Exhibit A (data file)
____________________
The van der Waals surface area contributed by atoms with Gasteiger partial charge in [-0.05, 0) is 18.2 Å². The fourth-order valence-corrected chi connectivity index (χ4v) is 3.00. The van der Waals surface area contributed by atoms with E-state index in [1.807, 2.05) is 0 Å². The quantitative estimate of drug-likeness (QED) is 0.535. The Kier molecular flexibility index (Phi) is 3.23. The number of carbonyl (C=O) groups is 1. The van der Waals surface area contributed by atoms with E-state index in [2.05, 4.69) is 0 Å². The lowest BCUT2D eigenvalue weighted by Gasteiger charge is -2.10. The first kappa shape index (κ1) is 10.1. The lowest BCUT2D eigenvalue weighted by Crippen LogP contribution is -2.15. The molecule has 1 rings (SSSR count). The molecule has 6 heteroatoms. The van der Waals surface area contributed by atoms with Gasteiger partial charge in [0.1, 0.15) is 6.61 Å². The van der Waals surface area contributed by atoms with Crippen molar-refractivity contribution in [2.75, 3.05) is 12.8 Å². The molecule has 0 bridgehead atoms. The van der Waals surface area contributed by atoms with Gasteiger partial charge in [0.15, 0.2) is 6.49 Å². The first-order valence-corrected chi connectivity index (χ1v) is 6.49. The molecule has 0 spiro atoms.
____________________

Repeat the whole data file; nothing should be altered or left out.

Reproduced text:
The van der Waals surface area contributed by atoms with Gasteiger partial charge in [-0.05, 0) is 18.2 Å². The fourth-order valence-corrected chi connectivity index (χ4v) is 3.00. The van der Waals surface area contributed by atoms with E-state index in [1.807, 2.05) is 0 Å². The quantitative estimate of drug-likeness (QED) is 0.535. The Kier molecular flexibility index (Phi) is 3.23. The number of carbonyl (C=O) groups is 1. The van der Waals surface area contributed by atoms with E-state index in [2.05, 4.69) is 0 Å². The lowest BCUT2D eigenvalue weighted by Gasteiger charge is -2.10. The first kappa shape index (κ1) is 10.1. The lowest BCUT2D eigenvalue weighted by Crippen LogP contribution is -2.15. The molecule has 1 rings (SSSR count). The molecule has 6 heteroatoms. The van der Waals surface area contributed by atoms with Gasteiger partial charge in [0.1, 0.15) is 6.61 Å². The van der Waals surface area contributed by atoms with Crippen molar-refractivity contribution in [2.75, 3.05) is 12.8 Å². The molecule has 0 bridgehead atoms. The van der Waals surface area contributed by atoms with Gasteiger partial charge in [0.15, 0.2) is 6.49 Å². The first-order valence-corrected chi connectivity index (χ1v) is 6.49. The molecule has 0 spiro atoms.